General Motors CEO Mary Barra and Anton Valukas, who led an internal investigation of the recall, testified before a House subcommittee on the decade-delayed recall of 2.6 million cars for a defective ignition switch.
The defect has been blamed for 13 deaths. Valukas’s report found that a pattern of incompetence and neglect within GM was to blame for the delay
“The 15 people that are no longer with the company are the people that either didn’t take action they should or didn’t work urgently enough to rectify this matter, and they are no longer a part of this company. That was a strong signal to send within the company.”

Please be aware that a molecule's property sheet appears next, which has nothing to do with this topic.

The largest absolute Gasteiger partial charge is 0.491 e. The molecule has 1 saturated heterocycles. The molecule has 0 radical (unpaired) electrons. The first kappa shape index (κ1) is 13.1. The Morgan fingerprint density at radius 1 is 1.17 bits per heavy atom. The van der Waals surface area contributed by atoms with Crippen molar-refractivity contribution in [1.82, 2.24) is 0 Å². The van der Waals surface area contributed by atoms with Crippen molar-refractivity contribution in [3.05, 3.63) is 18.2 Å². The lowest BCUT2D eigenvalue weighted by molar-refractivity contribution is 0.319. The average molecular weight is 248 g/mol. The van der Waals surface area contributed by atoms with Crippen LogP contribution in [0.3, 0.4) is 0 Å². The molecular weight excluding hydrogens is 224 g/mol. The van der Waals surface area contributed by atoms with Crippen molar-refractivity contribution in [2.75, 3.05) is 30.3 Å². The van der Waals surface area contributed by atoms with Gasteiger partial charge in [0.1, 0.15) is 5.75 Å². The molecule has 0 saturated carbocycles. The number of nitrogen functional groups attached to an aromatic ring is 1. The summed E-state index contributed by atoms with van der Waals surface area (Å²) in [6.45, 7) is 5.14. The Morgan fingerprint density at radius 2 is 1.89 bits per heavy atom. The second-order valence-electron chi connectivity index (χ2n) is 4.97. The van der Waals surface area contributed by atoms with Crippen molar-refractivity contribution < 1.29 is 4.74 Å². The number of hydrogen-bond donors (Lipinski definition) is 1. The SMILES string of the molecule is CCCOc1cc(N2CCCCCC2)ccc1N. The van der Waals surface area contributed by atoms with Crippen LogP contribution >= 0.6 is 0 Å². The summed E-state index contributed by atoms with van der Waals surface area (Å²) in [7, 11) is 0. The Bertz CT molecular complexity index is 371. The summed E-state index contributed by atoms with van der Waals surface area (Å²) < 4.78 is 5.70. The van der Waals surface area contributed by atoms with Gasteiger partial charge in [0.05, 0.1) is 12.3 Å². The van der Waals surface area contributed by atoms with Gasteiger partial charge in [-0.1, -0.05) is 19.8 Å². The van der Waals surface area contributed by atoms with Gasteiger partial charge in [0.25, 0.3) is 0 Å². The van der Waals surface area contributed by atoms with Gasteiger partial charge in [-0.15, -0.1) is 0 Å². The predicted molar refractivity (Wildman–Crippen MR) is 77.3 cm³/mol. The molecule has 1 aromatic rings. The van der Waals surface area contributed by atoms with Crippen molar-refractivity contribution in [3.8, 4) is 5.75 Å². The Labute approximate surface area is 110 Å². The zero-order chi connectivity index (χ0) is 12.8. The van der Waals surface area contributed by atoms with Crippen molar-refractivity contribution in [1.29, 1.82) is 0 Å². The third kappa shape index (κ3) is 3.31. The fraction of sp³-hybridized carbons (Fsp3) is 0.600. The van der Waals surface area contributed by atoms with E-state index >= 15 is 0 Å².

“We found failures throughout the company. … GM will have to make decisions about how to ensure that this never happens again.”
“That’s just insane, isn’t it?”
-Rep. Diana DeGette, D-Colo., reacting to Valukas’s statement that GM engineers viewed the ignition-switch malfunctions and engine stalling as a matter of customer convenience rather than a safety problem.
“I think this is a serious safety problem, especially if this switch is on multiple programs. I’m thinking big recall.”
-GM employee Laura Andres, in a 2005 email to engineers at the company after the Impala she was driving stalled
“In many ways the facts surrounding what finally resulted in the GM recall are far more troubling than a cover-up.”
-Rep. Tim Murphy, R-Pa., chairman of the House Energy and Commerce subcommittee that is investigating the recall